Oh, the ironies of life. On Monday, June 22, we were guests on the nationally syndicated radio show Focus on the Family, a life’s dream for both of us; the episode will air in August. Among the many childhood soul wounds we discussed were the divorces of both sets of parents and the pain that stuck with us in our lives, long into adulthood. That trauma even haunted and jeopardized our marriage until we painfully learned a way out of our dilemma.
The very same night as our exciting taping, television ratings soared for the show Jon & Kate Plus 8, wherein the couple stoically announced their separation.
“Our children are the most important thing to us,” they both touted. “We think it is best for them that we do not argue in front of them.”
“What about the option of learning healthy communication tools and techniques so that you don’t argue in front of them,” was all Tom and I could say to each other.
We have heard that line—“the kids will be better off”—a thousand times. Our parents even used it on us. But the sad truth is that divorce does not necessarily better the lives of children. Jon and Kate need to get their facts straight.
Dr. Paul Amato, author of A Generation at Risk and an expert on the subject, says that from a child’s perspective, divorces that are unexpected, inexplicable, and unwelcome are more likely to harm children. These eight beautiful children have no idea what is coming, and they are in for a terribly rude awakening.
Sadly, viewers may not see as many beautiful Amer-Asian smiles anymore—smiles so delightfully wide that they cause the children’s eyes to disappear. This is because research shows that children of divorce have lower grades and more depression, anxiety, suicide attempts, chemical dependency, alcoholism, school failure, and gang involvement than children of intact families. And this is just the tip of the emotional iceberg. Children of divorce have a high risk of divorce themselves.
Unfortunately, we can roll these stats out in our sleep because we have experienced all of them in one way or another in our own lives and in the lives of our siblings.
Jon and Kate each want to take the kids part-time—and without the other’s presence. What a difficult thing for those charming children to endure.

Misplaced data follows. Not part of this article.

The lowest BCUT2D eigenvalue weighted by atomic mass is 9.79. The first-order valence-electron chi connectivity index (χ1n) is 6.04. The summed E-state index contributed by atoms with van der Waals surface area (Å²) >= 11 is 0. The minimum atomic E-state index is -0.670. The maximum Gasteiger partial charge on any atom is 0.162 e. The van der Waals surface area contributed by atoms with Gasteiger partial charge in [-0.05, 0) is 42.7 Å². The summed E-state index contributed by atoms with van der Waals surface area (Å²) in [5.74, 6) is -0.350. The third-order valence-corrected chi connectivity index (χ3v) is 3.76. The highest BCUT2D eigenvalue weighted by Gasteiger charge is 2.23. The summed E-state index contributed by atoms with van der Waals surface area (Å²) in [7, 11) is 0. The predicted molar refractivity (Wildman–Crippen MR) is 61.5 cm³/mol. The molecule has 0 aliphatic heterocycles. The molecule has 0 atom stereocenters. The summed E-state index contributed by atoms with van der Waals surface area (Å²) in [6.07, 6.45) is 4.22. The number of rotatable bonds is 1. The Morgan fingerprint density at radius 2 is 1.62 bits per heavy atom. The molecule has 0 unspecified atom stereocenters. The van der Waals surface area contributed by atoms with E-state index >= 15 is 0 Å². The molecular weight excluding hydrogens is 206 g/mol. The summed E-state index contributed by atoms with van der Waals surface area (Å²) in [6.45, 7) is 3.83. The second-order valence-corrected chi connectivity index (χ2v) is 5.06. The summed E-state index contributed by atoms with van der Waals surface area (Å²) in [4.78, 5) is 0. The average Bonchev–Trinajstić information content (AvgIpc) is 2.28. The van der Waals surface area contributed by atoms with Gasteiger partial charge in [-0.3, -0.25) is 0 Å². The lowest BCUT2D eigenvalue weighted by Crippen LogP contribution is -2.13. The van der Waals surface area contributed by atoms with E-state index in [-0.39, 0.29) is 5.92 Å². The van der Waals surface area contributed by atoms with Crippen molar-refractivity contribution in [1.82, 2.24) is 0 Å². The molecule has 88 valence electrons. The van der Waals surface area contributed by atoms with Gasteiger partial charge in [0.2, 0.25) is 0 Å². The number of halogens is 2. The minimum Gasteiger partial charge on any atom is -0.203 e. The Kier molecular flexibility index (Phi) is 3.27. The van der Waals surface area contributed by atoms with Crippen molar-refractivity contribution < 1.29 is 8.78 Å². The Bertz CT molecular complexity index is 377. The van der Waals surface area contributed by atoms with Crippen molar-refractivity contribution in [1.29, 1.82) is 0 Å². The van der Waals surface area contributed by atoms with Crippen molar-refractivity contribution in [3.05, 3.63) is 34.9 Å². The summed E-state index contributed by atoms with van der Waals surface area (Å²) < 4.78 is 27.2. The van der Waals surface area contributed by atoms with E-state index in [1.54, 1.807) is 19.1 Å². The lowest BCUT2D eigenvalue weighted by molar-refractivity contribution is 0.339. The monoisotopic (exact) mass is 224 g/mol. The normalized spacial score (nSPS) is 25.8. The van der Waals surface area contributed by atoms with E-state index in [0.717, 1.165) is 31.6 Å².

I (Bev) know firsthand the pain and sadness of waiting for Daddy to visit and feeling guilty about Mommy not being there, and vice versa. When you’re a child of divorce, you are always missing somebody. For me, it was not better, it was bitter, and I fear the same plight for the eight innocent, unaware Gosselins as well.
Author Pat Conroy says, “Each divorce is the death of a small civilization.” For the Gosselins and their nine million viewers, this could not be more true. These viewers, like us, are sad and do not want to see future episodes of Jon Minus Kate Plus 8. They want to see a couple do the hard work of learning communication tools and techniques that can heal the struggles they are going through.
Jon and Kate, if you really love your kids, the best thing for them is to learn to love each other again.
Drs. Tom and Beverly Rodgers have been Christian counselors for over 30 years. They practice at Rodgers Christian Counseling and the Institute for Soul Healing Love in Charlotte, North Carolina. Dr. Tom also has a master’s degree in human development, and Dr. Bev has a master’s degree in marital and family therapy. Together they have written three books: Soul-Healing Love, Adult Children of Divorced Parents, and The Singlehood Phenomenon. They have appeared on NBC, NPR, and the BBC. Together they facilitate relationship workshops for couples and singles across the globe. They have been married for over 30 years and have two grown daughters.